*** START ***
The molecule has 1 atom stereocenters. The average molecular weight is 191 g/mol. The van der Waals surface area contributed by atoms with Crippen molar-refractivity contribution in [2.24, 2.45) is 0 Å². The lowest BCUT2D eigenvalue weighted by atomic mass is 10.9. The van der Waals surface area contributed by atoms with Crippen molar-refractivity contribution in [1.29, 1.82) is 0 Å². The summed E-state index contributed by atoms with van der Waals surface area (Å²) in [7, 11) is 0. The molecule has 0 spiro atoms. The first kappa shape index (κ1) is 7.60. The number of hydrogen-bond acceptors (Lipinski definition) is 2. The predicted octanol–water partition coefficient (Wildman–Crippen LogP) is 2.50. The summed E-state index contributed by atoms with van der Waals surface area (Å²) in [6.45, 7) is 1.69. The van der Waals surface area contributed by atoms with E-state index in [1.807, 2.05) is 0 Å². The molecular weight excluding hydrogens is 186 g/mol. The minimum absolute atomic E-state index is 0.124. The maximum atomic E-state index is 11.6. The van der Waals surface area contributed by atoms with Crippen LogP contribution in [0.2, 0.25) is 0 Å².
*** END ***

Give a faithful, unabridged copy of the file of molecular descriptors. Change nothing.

The molecule has 1 atom stereocenters. The average molecular weight is 191 g/mol. The van der Waals surface area contributed by atoms with Crippen molar-refractivity contribution in [2.24, 2.45) is 0 Å². The lowest BCUT2D eigenvalue weighted by atomic mass is 10.9. The van der Waals surface area contributed by atoms with Crippen molar-refractivity contribution in [1.29, 1.82) is 0 Å². The summed E-state index contributed by atoms with van der Waals surface area (Å²) in [7, 11) is 0. The molecule has 0 spiro atoms. The first kappa shape index (κ1) is 7.60. The number of hydrogen-bond acceptors (Lipinski definition) is 2. The predicted octanol–water partition coefficient (Wildman–Crippen LogP) is 2.50. The summed E-state index contributed by atoms with van der Waals surface area (Å²) in [6.45, 7) is 1.69. The van der Waals surface area contributed by atoms with E-state index in [1.807, 2.05) is 0 Å². The molecular weight excluding hydrogens is 186 g/mol. The minimum absolute atomic E-state index is 0.124. The maximum atomic E-state index is 11.6. The van der Waals surface area contributed by atoms with Crippen LogP contribution in [0.2, 0.25) is 0 Å².